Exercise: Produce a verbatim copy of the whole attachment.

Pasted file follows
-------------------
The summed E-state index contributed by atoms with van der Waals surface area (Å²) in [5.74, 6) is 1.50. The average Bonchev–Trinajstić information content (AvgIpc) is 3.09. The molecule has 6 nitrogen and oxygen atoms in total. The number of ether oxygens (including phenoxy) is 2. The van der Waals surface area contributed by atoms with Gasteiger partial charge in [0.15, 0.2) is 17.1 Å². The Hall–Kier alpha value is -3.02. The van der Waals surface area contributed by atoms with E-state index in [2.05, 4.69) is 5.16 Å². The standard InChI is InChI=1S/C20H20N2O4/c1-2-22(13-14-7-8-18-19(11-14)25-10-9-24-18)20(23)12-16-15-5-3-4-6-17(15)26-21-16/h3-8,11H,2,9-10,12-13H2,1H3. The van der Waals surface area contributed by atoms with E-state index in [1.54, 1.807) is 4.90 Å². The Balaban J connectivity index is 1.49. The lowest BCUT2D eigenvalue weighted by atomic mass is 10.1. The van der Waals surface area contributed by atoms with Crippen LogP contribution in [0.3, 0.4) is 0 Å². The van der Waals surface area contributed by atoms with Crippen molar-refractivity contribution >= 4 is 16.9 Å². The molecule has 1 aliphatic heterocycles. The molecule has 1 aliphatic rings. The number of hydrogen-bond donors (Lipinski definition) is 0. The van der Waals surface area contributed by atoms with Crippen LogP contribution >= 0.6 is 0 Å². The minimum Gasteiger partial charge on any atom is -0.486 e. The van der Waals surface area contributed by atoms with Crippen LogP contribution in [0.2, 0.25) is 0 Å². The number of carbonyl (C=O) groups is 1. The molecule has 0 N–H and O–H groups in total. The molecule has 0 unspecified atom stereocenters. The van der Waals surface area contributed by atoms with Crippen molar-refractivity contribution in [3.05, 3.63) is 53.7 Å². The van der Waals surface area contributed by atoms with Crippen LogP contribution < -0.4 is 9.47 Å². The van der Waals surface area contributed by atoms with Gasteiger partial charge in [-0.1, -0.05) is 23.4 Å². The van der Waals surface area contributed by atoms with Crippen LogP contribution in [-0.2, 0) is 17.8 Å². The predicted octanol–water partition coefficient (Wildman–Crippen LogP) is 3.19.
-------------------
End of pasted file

The summed E-state index contributed by atoms with van der Waals surface area (Å²) in [5.74, 6) is 1.50. The average Bonchev–Trinajstić information content (AvgIpc) is 3.09. The molecule has 6 nitrogen and oxygen atoms in total. The number of ether oxygens (including phenoxy) is 2. The van der Waals surface area contributed by atoms with Gasteiger partial charge in [0.15, 0.2) is 17.1 Å². The Hall–Kier alpha value is -3.02. The van der Waals surface area contributed by atoms with E-state index in [2.05, 4.69) is 5.16 Å². The standard InChI is InChI=1S/C20H20N2O4/c1-2-22(13-14-7-8-18-19(11-14)25-10-9-24-18)20(23)12-16-15-5-3-4-6-17(15)26-21-16/h3-8,11H,2,9-10,12-13H2,1H3. The van der Waals surface area contributed by atoms with E-state index in [1.54, 1.807) is 4.90 Å². The Balaban J connectivity index is 1.49. The lowest BCUT2D eigenvalue weighted by atomic mass is 10.1. The van der Waals surface area contributed by atoms with Crippen LogP contribution in [0.3, 0.4) is 0 Å². The van der Waals surface area contributed by atoms with Crippen molar-refractivity contribution >= 4 is 16.9 Å². The molecule has 1 aliphatic heterocycles. The molecule has 1 aliphatic rings. The number of hydrogen-bond donors (Lipinski definition) is 0. The van der Waals surface area contributed by atoms with Crippen LogP contribution >= 0.6 is 0 Å². The minimum Gasteiger partial charge on any atom is -0.486 e. The van der Waals surface area contributed by atoms with Crippen LogP contribution in [0.2, 0.25) is 0 Å². The number of carbonyl (C=O) groups is 1. The molecule has 0 N–H and O–H groups in total. The molecule has 0 unspecified atom stereocenters. The van der Waals surface area contributed by atoms with Crippen molar-refractivity contribution in [3.05, 3.63) is 53.7 Å². The van der Waals surface area contributed by atoms with Crippen LogP contribution < -0.4 is 9.47 Å². The van der Waals surface area contributed by atoms with Gasteiger partial charge in [-0.1, -0.05) is 23.4 Å². The van der Waals surface area contributed by atoms with Crippen LogP contribution in [-0.2, 0) is 17.8 Å². The predicted octanol–water partition coefficient (Wildman–Crippen LogP) is 3.19.